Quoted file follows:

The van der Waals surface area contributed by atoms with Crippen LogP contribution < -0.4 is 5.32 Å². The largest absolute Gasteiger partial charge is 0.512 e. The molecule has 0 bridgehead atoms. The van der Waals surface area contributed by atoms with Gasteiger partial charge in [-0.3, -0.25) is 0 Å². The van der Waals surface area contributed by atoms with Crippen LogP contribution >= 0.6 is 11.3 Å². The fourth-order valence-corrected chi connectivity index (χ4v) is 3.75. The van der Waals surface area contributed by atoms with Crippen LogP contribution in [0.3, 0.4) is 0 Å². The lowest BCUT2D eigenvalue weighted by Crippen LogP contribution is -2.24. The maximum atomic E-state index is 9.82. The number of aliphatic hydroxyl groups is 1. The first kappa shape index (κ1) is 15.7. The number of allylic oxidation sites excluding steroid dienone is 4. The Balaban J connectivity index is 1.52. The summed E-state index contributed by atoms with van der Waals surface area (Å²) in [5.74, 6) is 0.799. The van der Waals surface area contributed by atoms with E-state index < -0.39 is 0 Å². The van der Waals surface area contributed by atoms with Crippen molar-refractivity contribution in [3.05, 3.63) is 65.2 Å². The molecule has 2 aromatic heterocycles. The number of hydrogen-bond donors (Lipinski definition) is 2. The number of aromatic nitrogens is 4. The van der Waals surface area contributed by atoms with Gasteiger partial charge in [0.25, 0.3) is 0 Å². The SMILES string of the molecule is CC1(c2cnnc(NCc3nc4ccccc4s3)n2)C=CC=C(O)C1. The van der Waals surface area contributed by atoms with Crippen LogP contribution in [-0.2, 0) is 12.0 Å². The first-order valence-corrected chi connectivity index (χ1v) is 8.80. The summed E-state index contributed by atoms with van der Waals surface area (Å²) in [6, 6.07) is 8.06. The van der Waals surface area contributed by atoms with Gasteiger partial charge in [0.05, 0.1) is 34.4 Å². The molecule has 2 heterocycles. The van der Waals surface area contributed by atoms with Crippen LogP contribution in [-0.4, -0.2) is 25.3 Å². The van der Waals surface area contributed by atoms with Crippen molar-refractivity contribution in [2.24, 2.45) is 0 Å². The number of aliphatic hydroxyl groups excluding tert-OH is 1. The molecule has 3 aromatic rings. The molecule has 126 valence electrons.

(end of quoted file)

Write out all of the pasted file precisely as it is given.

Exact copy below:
The van der Waals surface area contributed by atoms with Crippen LogP contribution < -0.4 is 5.32 Å². The largest absolute Gasteiger partial charge is 0.512 e. The molecule has 0 bridgehead atoms. The van der Waals surface area contributed by atoms with Gasteiger partial charge in [-0.3, -0.25) is 0 Å². The van der Waals surface area contributed by atoms with Crippen LogP contribution >= 0.6 is 11.3 Å². The fourth-order valence-corrected chi connectivity index (χ4v) is 3.75. The van der Waals surface area contributed by atoms with Crippen LogP contribution in [0.3, 0.4) is 0 Å². The lowest BCUT2D eigenvalue weighted by Crippen LogP contribution is -2.24. The maximum atomic E-state index is 9.82. The number of aliphatic hydroxyl groups is 1. The first kappa shape index (κ1) is 15.7. The number of allylic oxidation sites excluding steroid dienone is 4. The Balaban J connectivity index is 1.52. The summed E-state index contributed by atoms with van der Waals surface area (Å²) in [5.74, 6) is 0.799. The van der Waals surface area contributed by atoms with E-state index < -0.39 is 0 Å². The van der Waals surface area contributed by atoms with Crippen molar-refractivity contribution in [3.05, 3.63) is 65.2 Å². The molecule has 2 aromatic heterocycles. The number of hydrogen-bond donors (Lipinski definition) is 2. The number of aromatic nitrogens is 4. The van der Waals surface area contributed by atoms with Gasteiger partial charge in [0.25, 0.3) is 0 Å². The SMILES string of the molecule is CC1(c2cnnc(NCc3nc4ccccc4s3)n2)C=CC=C(O)C1. The van der Waals surface area contributed by atoms with Crippen LogP contribution in [-0.2, 0) is 12.0 Å². The first-order valence-corrected chi connectivity index (χ1v) is 8.80. The summed E-state index contributed by atoms with van der Waals surface area (Å²) in [6, 6.07) is 8.06. The van der Waals surface area contributed by atoms with Gasteiger partial charge in [0.05, 0.1) is 34.4 Å². The molecule has 2 heterocycles. The van der Waals surface area contributed by atoms with Crippen LogP contribution in [-0.4, -0.2) is 25.3 Å². The van der Waals surface area contributed by atoms with Crippen molar-refractivity contribution in [2.24, 2.45) is 0 Å². The number of aliphatic hydroxyl groups excluding tert-OH is 1. The molecule has 3 aromatic rings. The molecule has 126 valence electrons.